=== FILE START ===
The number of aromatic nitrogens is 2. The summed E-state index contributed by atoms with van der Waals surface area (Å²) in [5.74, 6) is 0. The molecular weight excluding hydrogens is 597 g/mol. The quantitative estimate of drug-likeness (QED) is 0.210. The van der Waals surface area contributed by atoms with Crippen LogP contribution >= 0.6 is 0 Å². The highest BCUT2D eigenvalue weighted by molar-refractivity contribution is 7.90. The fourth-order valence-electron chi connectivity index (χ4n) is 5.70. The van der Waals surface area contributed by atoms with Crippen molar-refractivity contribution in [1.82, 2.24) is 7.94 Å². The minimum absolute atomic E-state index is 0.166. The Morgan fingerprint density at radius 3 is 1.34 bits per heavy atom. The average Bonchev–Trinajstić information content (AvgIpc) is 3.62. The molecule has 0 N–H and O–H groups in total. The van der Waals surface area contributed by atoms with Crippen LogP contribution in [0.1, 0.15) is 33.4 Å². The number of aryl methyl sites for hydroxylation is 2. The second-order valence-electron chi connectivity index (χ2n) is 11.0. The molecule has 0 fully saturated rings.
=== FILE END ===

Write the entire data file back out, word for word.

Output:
The number of aromatic nitrogens is 2. The summed E-state index contributed by atoms with van der Waals surface area (Å²) in [5.74, 6) is 0. The molecular weight excluding hydrogens is 597 g/mol. The quantitative estimate of drug-likeness (QED) is 0.210. The van der Waals surface area contributed by atoms with Crippen LogP contribution >= 0.6 is 0 Å². The highest BCUT2D eigenvalue weighted by molar-refractivity contribution is 7.90. The fourth-order valence-electron chi connectivity index (χ4n) is 5.70. The van der Waals surface area contributed by atoms with Crippen molar-refractivity contribution in [1.82, 2.24) is 7.94 Å². The minimum absolute atomic E-state index is 0.166. The Morgan fingerprint density at radius 3 is 1.34 bits per heavy atom. The average Bonchev–Trinajstić information content (AvgIpc) is 3.62. The molecule has 0 N–H and O–H groups in total. The van der Waals surface area contributed by atoms with Crippen LogP contribution in [0.1, 0.15) is 33.4 Å². The number of aryl methyl sites for hydroxylation is 2. The second-order valence-electron chi connectivity index (χ2n) is 11.0. The molecule has 0 fully saturated rings.